2. Once you’re inside the Programs and Files menu, scroll down through the list of installed applications and locate the AnonymizerGadget utility.
  3. When you see it, right-click on it and then click on Uninstall from the context menu that just appeared.
    Uninstalling the adware application
  4. Inside the uninstallation screen, follow the on-screen instructions to complete the uninstallation process, then restart your computer.
  5. At the next startup, see whether you still get a startup error related to proxycheck.exe, then open Task Manager (Ctrl + Shift + Esc) and monitor your resource usage to see if a suspect process is still hogging up your system resources.

In case uninstalling the parent application didn’t resolve the problem entirely or you didn’t have the AnonymizerGadget utility installed, move down to the next potential fix below.

Method 2: Deleting the Adware Files Manually

In case the method above didn’t fix the problem, it’s possible that the uninstallation left behind some remnant files that might still cause the same behavior. In this case, you should take the time and visit any potential location where this malware file might reside and delete it manually.

After you do this, you should also clear any value or registry key that might still call upon this service by using the Registry to find and remove rogue values.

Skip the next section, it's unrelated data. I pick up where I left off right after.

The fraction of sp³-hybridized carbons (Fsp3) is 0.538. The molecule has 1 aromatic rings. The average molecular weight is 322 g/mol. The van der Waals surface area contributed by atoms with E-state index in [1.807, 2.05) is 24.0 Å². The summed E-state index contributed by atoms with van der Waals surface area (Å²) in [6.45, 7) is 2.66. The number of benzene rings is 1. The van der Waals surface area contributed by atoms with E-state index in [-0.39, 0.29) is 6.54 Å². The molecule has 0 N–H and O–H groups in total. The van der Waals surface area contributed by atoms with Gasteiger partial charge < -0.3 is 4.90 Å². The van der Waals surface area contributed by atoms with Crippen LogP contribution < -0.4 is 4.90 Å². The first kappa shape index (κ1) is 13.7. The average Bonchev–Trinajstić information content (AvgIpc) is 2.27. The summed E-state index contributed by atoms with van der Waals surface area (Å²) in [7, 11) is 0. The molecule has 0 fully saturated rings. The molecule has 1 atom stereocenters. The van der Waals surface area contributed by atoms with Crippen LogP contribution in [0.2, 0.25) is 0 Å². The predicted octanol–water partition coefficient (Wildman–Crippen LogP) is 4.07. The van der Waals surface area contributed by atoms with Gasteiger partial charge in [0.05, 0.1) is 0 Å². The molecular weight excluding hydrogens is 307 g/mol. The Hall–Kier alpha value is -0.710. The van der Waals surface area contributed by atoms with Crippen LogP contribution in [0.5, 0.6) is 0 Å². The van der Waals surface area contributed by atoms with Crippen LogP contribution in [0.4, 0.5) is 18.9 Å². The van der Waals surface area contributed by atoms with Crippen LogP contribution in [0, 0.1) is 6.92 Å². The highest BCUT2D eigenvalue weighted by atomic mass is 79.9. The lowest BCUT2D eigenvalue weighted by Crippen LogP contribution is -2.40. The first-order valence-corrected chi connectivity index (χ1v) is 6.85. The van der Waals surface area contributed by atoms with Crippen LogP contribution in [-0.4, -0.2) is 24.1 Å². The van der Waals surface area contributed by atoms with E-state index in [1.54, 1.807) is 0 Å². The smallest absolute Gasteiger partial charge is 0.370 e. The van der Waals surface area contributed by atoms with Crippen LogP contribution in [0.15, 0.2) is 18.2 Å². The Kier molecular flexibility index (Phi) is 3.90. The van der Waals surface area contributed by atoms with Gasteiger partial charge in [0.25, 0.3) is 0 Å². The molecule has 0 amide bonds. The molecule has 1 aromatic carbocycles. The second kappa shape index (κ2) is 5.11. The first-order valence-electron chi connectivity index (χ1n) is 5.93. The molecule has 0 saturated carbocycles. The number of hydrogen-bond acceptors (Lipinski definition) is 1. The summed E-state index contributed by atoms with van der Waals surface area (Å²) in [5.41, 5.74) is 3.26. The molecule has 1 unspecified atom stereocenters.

Several affected users have confirmed that this operation was the only thing that allowed them to stop the startup error associated with proxycheck.exe from appearing and brought down high resource usage.

Here’s a quick guide on deleting the rogue adware files associated with proxycheck.exe manually:

  1. First things first, open up File Explorer (My Computer on older Windows version), and navigate to the following location:

    Note: In case you can’t see the Appdata folder, access the View tab at the ton and check the box associated with Hidden Items.

    View Hidden Items option is checked
  2. Once you get to the correct location, select everything inside the bin folder, then right-click on a selected item, and choose to Delete to get rid of everything.
  3. After you clear the contents of the first location, navigate to the second location and clear the contents of chr4E folder also:

    Note: Keep in mind that USERNAME is just a placeholder and needs to be replaced with the name of the actual username that you’re currently using on your computer.

  4. Once both locations have been cleared, close File Explorer or My Computer and then press Windows key + R to open up a Run dialog box. Inside the run text box , type ‘regedit’ and press Enter to open up the Registry Editor utility.
    Registry Editor

    Note: When you’re prompted by the UAC (User Account Control), click Yes to grant administrative privileges.

  5. Inside the Registry Editor, use the menu at the top to click on Edit > Find.
    Finding registry keys via Registry Editor
  6. Inside Find window, start by checking the boxes associated with Keys, Values, and Data, then type ‘proxycheck’ inside the Find what box and press Find next.
    Finding the proxycheck keys
  7. Next, right-click on every result that comes from the search you just did and click on Delete from the context menu. Do this until every registry key or value associated with proxyserver.exe is removed, then close the Registry Editor.
  8. Press Windows key + R to open up another Run dialog box. Inside the text box, type ‘temp’ and press Enter to open up the temp folder.
    Accessing the temp folder